Shoot, the lowly job I just acquired in retail only hired me because they mistakenly thought I was related to one of their Supervisors-I couldn't make this stuff up! SMH. I will tell you what my friends and I have in common here-we all don't really know anyone here in Atlanta. So here's my advice to you: Pimp the heck outta those local contacts you have, call in favors, chummy up and rub elbows with higher-ups in those companies you believe you and the Hubby can make a difference in and get it so where you are so much a shoe-in for the position(s), the interview is only a formality at that point. Because Honey, your Master's degree can't get you anywhere in Atlanta like knowing the right people can.
I've never seen a time or place where this was more true. The menial, poorly-paid job my DH found after 3+ years of daily job-searching was at a place I used to work - he got interviewed because I contacted the HR director personally. It was late in the process, they had interviewed dozens of people already, and DH was way overqualified, but they hired him. He hates it, but it's better than no paycheck at all.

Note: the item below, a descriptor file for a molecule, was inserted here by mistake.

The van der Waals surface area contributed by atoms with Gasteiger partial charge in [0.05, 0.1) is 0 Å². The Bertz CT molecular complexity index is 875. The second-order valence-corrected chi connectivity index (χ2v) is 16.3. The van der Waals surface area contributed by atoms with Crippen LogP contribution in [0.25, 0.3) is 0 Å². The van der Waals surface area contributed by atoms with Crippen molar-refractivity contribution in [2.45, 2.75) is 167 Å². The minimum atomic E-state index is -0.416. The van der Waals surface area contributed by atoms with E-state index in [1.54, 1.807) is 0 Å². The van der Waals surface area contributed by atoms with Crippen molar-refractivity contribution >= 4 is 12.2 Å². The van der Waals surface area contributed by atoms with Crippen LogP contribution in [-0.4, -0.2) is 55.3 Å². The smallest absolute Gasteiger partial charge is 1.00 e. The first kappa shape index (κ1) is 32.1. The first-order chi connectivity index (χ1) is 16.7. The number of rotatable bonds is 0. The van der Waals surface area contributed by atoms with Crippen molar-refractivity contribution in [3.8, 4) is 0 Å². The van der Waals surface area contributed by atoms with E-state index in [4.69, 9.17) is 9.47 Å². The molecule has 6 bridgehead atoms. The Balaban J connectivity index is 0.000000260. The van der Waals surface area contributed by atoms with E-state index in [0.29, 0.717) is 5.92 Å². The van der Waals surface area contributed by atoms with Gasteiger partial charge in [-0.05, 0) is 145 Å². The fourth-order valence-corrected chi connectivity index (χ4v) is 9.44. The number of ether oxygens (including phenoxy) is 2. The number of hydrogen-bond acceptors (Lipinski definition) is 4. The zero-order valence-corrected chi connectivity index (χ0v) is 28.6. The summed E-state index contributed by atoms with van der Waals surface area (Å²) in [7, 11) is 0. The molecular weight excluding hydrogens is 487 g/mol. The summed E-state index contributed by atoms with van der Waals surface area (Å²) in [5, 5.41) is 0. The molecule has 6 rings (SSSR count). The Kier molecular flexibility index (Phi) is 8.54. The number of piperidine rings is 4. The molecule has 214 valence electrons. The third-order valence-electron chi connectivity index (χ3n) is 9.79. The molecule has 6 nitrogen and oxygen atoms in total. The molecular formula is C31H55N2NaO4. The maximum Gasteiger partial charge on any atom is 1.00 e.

I'm sorry, tiredoftheATL, it does sound like you got here at the wrong time. I moved here from Boston in 1994 and the job market was wide open. The job I moved here for turned out to be mind-crushingly boring (I read Gone With the Wind at work the first month I was here), but I just looked around and found a better job. I had 10 years of Admin experience myself at that time, and it never took more than a few weeks to find something new. Those were the days...right up through the early 2000s.
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Old 07-13-2012, 02:17 PM
 
Location: Atlanta
2,851 posts, read 5,434,238 times
Reputation: 1722
Quote:
Originally Posted by tiredoftheATL View Post